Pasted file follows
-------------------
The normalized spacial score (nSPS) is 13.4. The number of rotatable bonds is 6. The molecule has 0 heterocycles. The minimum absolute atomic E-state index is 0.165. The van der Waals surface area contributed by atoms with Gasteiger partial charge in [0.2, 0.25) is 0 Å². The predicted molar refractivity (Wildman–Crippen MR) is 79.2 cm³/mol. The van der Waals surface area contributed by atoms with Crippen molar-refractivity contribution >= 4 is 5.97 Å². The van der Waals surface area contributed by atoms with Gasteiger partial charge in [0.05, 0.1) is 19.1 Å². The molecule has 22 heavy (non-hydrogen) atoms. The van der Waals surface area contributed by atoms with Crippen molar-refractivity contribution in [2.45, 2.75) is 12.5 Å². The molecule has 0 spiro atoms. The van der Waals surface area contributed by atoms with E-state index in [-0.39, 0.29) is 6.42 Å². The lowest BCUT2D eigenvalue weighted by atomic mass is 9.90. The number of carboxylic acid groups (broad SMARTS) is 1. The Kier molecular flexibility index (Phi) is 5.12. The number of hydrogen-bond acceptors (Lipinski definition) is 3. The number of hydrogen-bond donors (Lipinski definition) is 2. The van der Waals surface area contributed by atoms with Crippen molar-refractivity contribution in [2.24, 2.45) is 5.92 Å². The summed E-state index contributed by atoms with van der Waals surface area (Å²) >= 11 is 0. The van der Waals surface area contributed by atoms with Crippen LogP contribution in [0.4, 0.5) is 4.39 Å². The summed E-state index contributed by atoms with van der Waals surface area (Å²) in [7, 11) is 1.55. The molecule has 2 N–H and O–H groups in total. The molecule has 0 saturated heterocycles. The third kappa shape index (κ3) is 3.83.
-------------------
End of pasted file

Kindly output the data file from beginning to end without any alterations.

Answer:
The normalized spacial score (nSPS) is 13.4. The number of rotatable bonds is 6. The molecule has 0 heterocycles. The minimum absolute atomic E-state index is 0.165. The van der Waals surface area contributed by atoms with Gasteiger partial charge in [0.2, 0.25) is 0 Å². The predicted molar refractivity (Wildman–Crippen MR) is 79.2 cm³/mol. The van der Waals surface area contributed by atoms with Crippen molar-refractivity contribution >= 4 is 5.97 Å². The van der Waals surface area contributed by atoms with Gasteiger partial charge in [0.05, 0.1) is 19.1 Å². The molecule has 22 heavy (non-hydrogen) atoms. The van der Waals surface area contributed by atoms with Crippen molar-refractivity contribution in [2.45, 2.75) is 12.5 Å². The molecule has 0 spiro atoms. The van der Waals surface area contributed by atoms with E-state index in [-0.39, 0.29) is 6.42 Å². The lowest BCUT2D eigenvalue weighted by atomic mass is 9.90. The number of carboxylic acid groups (broad SMARTS) is 1. The Kier molecular flexibility index (Phi) is 5.12. The number of hydrogen-bond acceptors (Lipinski definition) is 3. The number of hydrogen-bond donors (Lipinski definition) is 2. The van der Waals surface area contributed by atoms with Crippen molar-refractivity contribution in [2.24, 2.45) is 5.92 Å². The summed E-state index contributed by atoms with van der Waals surface area (Å²) >= 11 is 0. The van der Waals surface area contributed by atoms with Crippen LogP contribution in [0.4, 0.5) is 4.39 Å². The summed E-state index contributed by atoms with van der Waals surface area (Å²) in [7, 11) is 1.55. The molecule has 2 N–H and O–H groups in total. The molecule has 0 saturated heterocycles. The third kappa shape index (κ3) is 3.83.